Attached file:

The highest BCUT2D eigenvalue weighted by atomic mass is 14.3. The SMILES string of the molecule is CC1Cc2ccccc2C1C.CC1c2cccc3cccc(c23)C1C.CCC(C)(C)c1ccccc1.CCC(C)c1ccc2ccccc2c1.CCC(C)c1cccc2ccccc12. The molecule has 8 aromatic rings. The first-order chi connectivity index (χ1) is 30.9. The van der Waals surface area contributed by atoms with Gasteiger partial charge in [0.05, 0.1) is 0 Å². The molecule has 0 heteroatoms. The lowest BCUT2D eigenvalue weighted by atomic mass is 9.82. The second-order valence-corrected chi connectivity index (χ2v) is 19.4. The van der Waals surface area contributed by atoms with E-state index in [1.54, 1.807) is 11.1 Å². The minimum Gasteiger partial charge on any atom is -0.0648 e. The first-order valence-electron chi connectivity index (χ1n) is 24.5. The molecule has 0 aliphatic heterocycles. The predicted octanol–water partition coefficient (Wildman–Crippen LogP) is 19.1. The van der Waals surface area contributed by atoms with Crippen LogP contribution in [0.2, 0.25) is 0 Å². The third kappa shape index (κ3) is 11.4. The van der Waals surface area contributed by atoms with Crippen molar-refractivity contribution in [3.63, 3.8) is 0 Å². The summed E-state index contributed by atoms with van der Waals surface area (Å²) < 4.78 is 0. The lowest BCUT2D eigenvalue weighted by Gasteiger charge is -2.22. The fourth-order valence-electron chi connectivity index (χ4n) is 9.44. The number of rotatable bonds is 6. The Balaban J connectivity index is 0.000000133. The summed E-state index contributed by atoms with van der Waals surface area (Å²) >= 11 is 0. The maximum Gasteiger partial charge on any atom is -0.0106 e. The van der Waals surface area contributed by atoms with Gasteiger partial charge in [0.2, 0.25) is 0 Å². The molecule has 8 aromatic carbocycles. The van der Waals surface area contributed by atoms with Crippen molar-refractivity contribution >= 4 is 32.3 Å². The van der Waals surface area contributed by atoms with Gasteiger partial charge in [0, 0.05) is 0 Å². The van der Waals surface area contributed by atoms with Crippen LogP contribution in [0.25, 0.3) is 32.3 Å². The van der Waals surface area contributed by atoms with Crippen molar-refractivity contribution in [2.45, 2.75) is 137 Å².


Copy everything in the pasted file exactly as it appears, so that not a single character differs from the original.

The highest BCUT2D eigenvalue weighted by atomic mass is 14.3. The SMILES string of the molecule is CC1Cc2ccccc2C1C.CC1c2cccc3cccc(c23)C1C.CCC(C)(C)c1ccccc1.CCC(C)c1ccc2ccccc2c1.CCC(C)c1cccc2ccccc12. The molecule has 8 aromatic rings. The first-order chi connectivity index (χ1) is 30.9. The van der Waals surface area contributed by atoms with Gasteiger partial charge in [0.05, 0.1) is 0 Å². The molecule has 0 heteroatoms. The lowest BCUT2D eigenvalue weighted by atomic mass is 9.82. The second-order valence-corrected chi connectivity index (χ2v) is 19.4. The van der Waals surface area contributed by atoms with E-state index in [1.54, 1.807) is 11.1 Å². The minimum Gasteiger partial charge on any atom is -0.0648 e. The first-order valence-electron chi connectivity index (χ1n) is 24.5. The molecule has 0 aliphatic heterocycles. The predicted octanol–water partition coefficient (Wildman–Crippen LogP) is 19.1. The van der Waals surface area contributed by atoms with Crippen LogP contribution in [0.2, 0.25) is 0 Å². The third kappa shape index (κ3) is 11.4. The van der Waals surface area contributed by atoms with Crippen molar-refractivity contribution in [3.63, 3.8) is 0 Å². The summed E-state index contributed by atoms with van der Waals surface area (Å²) < 4.78 is 0. The lowest BCUT2D eigenvalue weighted by Gasteiger charge is -2.22. The fourth-order valence-electron chi connectivity index (χ4n) is 9.44. The number of rotatable bonds is 6. The Balaban J connectivity index is 0.000000133. The summed E-state index contributed by atoms with van der Waals surface area (Å²) >= 11 is 0. The maximum Gasteiger partial charge on any atom is -0.0106 e. The van der Waals surface area contributed by atoms with Gasteiger partial charge in [0.2, 0.25) is 0 Å². The molecule has 8 aromatic carbocycles. The van der Waals surface area contributed by atoms with Crippen molar-refractivity contribution >= 4 is 32.3 Å². The van der Waals surface area contributed by atoms with Gasteiger partial charge in [0, 0.05) is 0 Å². The van der Waals surface area contributed by atoms with Crippen LogP contribution in [0.25, 0.3) is 32.3 Å². The van der Waals surface area contributed by atoms with Crippen molar-refractivity contribution in [2.45, 2.75) is 137 Å².